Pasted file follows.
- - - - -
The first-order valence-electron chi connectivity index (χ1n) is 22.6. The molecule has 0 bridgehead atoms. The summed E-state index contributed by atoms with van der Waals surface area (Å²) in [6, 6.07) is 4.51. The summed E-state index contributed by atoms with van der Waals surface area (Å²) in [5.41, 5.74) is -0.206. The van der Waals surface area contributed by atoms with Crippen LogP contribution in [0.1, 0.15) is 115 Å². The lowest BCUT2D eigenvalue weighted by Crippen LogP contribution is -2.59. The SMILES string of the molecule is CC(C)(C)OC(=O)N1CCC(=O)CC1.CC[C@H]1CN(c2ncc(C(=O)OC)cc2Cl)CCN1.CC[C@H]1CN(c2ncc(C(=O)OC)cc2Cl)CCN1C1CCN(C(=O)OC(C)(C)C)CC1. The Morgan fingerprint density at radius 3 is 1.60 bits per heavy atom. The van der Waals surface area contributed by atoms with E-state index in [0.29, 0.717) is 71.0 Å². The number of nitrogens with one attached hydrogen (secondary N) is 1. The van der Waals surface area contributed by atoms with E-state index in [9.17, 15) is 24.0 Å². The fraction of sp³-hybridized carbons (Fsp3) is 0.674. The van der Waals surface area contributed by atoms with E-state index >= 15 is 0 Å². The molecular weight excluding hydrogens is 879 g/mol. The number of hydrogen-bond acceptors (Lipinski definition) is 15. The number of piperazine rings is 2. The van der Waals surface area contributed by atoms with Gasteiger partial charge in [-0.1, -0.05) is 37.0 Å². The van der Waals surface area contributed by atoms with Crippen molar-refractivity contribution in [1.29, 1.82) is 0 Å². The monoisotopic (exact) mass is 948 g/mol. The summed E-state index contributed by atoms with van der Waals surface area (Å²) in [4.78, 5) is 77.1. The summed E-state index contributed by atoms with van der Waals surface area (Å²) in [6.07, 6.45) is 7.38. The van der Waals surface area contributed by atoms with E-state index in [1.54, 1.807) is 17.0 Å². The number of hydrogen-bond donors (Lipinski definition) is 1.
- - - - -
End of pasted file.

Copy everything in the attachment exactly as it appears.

The first-order valence-electron chi connectivity index (χ1n) is 22.6. The molecule has 0 bridgehead atoms. The summed E-state index contributed by atoms with van der Waals surface area (Å²) in [6, 6.07) is 4.51. The summed E-state index contributed by atoms with van der Waals surface area (Å²) in [5.41, 5.74) is -0.206. The van der Waals surface area contributed by atoms with Crippen LogP contribution in [0.1, 0.15) is 115 Å². The lowest BCUT2D eigenvalue weighted by Crippen LogP contribution is -2.59. The SMILES string of the molecule is CC(C)(C)OC(=O)N1CCC(=O)CC1.CC[C@H]1CN(c2ncc(C(=O)OC)cc2Cl)CCN1.CC[C@H]1CN(c2ncc(C(=O)OC)cc2Cl)CCN1C1CCN(C(=O)OC(C)(C)C)CC1. The Morgan fingerprint density at radius 3 is 1.60 bits per heavy atom. The van der Waals surface area contributed by atoms with E-state index in [0.29, 0.717) is 71.0 Å². The number of nitrogens with one attached hydrogen (secondary N) is 1. The van der Waals surface area contributed by atoms with E-state index in [9.17, 15) is 24.0 Å². The fraction of sp³-hybridized carbons (Fsp3) is 0.674. The van der Waals surface area contributed by atoms with E-state index >= 15 is 0 Å². The molecular weight excluding hydrogens is 879 g/mol. The number of hydrogen-bond acceptors (Lipinski definition) is 15. The number of piperazine rings is 2. The van der Waals surface area contributed by atoms with Gasteiger partial charge in [-0.1, -0.05) is 37.0 Å². The van der Waals surface area contributed by atoms with Crippen molar-refractivity contribution in [1.29, 1.82) is 0 Å². The monoisotopic (exact) mass is 948 g/mol. The summed E-state index contributed by atoms with van der Waals surface area (Å²) in [4.78, 5) is 77.1. The summed E-state index contributed by atoms with van der Waals surface area (Å²) in [6.07, 6.45) is 7.38. The van der Waals surface area contributed by atoms with E-state index in [1.54, 1.807) is 17.0 Å². The number of hydrogen-bond donors (Lipinski definition) is 1.